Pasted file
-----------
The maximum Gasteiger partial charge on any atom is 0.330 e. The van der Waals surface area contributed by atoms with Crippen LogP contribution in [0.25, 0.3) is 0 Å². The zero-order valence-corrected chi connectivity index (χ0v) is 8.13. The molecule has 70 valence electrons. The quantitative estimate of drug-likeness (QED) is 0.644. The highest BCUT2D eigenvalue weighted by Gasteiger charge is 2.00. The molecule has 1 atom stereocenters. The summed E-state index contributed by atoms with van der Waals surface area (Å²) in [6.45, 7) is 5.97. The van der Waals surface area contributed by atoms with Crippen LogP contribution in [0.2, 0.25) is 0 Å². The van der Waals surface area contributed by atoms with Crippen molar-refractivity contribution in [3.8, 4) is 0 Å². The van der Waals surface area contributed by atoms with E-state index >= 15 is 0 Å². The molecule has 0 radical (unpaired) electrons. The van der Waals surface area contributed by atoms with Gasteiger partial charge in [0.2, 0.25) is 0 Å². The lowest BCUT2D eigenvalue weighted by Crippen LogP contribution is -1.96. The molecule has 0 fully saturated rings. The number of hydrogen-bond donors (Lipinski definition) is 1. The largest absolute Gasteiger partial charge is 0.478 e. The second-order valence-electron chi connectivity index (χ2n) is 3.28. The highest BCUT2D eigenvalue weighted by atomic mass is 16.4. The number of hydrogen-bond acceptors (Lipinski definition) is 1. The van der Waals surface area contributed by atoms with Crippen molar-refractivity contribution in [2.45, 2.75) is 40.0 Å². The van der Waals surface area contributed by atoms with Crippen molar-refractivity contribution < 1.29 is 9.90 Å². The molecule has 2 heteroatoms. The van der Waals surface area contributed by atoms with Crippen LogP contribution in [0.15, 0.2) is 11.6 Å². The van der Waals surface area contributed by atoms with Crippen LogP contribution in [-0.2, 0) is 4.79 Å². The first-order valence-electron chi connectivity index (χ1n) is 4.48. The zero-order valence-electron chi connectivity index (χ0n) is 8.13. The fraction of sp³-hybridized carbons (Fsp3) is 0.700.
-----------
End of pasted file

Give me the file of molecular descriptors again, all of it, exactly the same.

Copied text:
The maximum Gasteiger partial charge on any atom is 0.330 e. The van der Waals surface area contributed by atoms with Crippen LogP contribution in [0.25, 0.3) is 0 Å². The zero-order valence-corrected chi connectivity index (χ0v) is 8.13. The molecule has 70 valence electrons. The quantitative estimate of drug-likeness (QED) is 0.644. The highest BCUT2D eigenvalue weighted by Gasteiger charge is 2.00. The molecule has 1 atom stereocenters. The summed E-state index contributed by atoms with van der Waals surface area (Å²) in [6.45, 7) is 5.97. The van der Waals surface area contributed by atoms with Crippen LogP contribution in [0.2, 0.25) is 0 Å². The van der Waals surface area contributed by atoms with Crippen molar-refractivity contribution in [3.8, 4) is 0 Å². The van der Waals surface area contributed by atoms with E-state index >= 15 is 0 Å². The molecule has 0 radical (unpaired) electrons. The van der Waals surface area contributed by atoms with Gasteiger partial charge in [0.2, 0.25) is 0 Å². The lowest BCUT2D eigenvalue weighted by Crippen LogP contribution is -1.96. The molecule has 0 fully saturated rings. The number of hydrogen-bond donors (Lipinski definition) is 1. The largest absolute Gasteiger partial charge is 0.478 e. The second-order valence-electron chi connectivity index (χ2n) is 3.28. The highest BCUT2D eigenvalue weighted by atomic mass is 16.4. The number of hydrogen-bond acceptors (Lipinski definition) is 1. The van der Waals surface area contributed by atoms with Crippen molar-refractivity contribution in [2.45, 2.75) is 40.0 Å². The van der Waals surface area contributed by atoms with Crippen molar-refractivity contribution < 1.29 is 9.90 Å². The molecule has 2 heteroatoms. The van der Waals surface area contributed by atoms with Crippen LogP contribution in [0.15, 0.2) is 11.6 Å². The van der Waals surface area contributed by atoms with Crippen LogP contribution in [-0.2, 0) is 4.79 Å². The first-order valence-electron chi connectivity index (χ1n) is 4.48. The zero-order valence-electron chi connectivity index (χ0n) is 8.13. The fraction of sp³-hybridized carbons (Fsp3) is 0.700.